So, we take the spectra of 500 galaxies in a single pointing, instead of just one. Each spectrographic exposure takes about one hour. This is much longer than the exposure time of one minute for an imaging scan, because the light from each object is split up by wavelength. The bottom line is that the multifiber spectrographs are able to measure the spectra of about 500 galaxies (and about 100 stars and quasars) per hour.

The very first galaxy for which a redshift was measured appears in this image:

Image courtesy of the Sloan Digital Sky Survey, Steve Kent, and Bob Nichol

Its spectrum shows emission lines of oxygen gas, excited by hot stars in the galaxy.

Image courtesy of the Sloan Digital Sky Survey and Bob Nichol

The wavelengths of the emission lines are shifted to the red: the strong oxygen emission has a rest wavelength of 5007 Angstroms, but appears at about 5375 Angstroms. That tells us that this galaxy is moving away from us; the size of the redshift

                   observed wavelength
   redshift z  =  ---------------------  -  1
                     rest wavelength

                     5375 Angstroms
               =  ---------------------  -  1
                     5007 Angstroms

               =  0.07
indicates the speed of recession:

   velocity    =   (redshift)  *  (speed of light)

               =     0.07      *    300,000 km/sec

               =     21,000 km/sec

Using Hubble's Law, we can estimate the distance to this galaxy. The Hubble Constant H0 is about 70 km/sec/Mpc:

                                velocity (km/sec)
            distance (Mpc)  =  ------------------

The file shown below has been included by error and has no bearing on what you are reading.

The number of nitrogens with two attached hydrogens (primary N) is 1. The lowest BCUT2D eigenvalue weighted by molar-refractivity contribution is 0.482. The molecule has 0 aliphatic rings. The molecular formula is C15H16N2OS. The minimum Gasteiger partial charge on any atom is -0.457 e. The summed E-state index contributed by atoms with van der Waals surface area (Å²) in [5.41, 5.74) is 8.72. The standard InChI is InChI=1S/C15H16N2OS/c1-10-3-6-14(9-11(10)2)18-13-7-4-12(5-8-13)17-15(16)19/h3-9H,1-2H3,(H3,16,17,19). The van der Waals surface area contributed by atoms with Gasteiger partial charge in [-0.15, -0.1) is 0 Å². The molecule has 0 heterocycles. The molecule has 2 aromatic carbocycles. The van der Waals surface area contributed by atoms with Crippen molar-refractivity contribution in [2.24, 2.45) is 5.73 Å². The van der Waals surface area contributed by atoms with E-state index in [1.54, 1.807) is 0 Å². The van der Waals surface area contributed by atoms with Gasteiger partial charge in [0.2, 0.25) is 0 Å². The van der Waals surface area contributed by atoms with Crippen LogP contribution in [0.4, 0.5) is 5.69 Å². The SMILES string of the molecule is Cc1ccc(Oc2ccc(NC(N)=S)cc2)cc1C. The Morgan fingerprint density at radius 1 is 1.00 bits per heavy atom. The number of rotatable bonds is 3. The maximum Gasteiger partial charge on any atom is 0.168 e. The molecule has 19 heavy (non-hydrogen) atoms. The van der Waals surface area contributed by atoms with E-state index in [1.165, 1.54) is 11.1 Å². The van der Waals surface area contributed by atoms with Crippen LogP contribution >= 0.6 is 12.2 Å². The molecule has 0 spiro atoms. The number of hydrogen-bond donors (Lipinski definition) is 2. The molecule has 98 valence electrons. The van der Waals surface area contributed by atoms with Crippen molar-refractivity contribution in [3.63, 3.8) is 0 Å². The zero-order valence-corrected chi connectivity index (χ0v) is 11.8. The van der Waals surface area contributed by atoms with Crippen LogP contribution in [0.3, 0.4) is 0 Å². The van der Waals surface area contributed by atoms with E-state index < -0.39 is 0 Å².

H0 (km/sec/Mpc)

                                 21,000  km/sec
                            =  ------------------
                                  70 km/sec/Mpc

                            =    300 Mpc

The light we detect from this galaxy has been travelling through space for about one billion years!

We can do the same thing for many other galaxies:

We can then make a map showing the distribution of these galaxies in space. During the Fall of 1999, during commissioning tests, the SDSS Big Telescope and spectrographs measured the redshifts of more then 4000 galaxies, in an area about 50 degrees wide. Here's a "pie-slice" plot, showing the positions of those galaxies in space, as seen from far "above" the location of the Earth:

Image courtesy of the Sloan Digital Sky Survey and Bob Nichol

One of the major goals of the SDSS is to map out the positions of about 1,000,000 galaxies in this manner. This is a simulation of what we might see:

Image courtesy of the Sloan Digital Sky Survey

Current Status

The SDSS has started making scans of the sky, but it has a long way to go. As of February 14, 2001, only about 14 percent of the imaging scans had been completed (as of May 10, 2000, only about 9 percent of the imaging scans had been completed).

Image courtesy of the Sloan Digital Sky Survey

It will probably take about two more years to scan all the lines in the survey area (I wrote this in May, 2000, and suspect it's still true now, Feb 14, 2001).

The spectroscopic portion of the survey has also begun, but it must wait for the imaging survey to cover large chunks of the sky before it can measure the redshifts of objects in those areas. So far, as of Feb 14, 2001, about 2 percent of the spectroscopic plates have been taken:

Image courtesy of the Sloan Digital Sky Survey

The spectroscopic survey will probably continue for another five years or so.

When it has been finished, the SDSS will provide a wealth of information:

raw pixel data 12000 GB
merged pixel maps 8000 GB
atlas images 250 GB
object catalog 25 GB
spectroscopic catalog 1 GB

The plan is for most of this information (not the raw data, and probably not the large chunks of blank sky in between stars and galaxies) to be stuffed into a big database and made available to scientists over the Internet.

For more information,

Creative Commons License Copyright © Michael Richmond. This work is licensed under a Creative Commons License.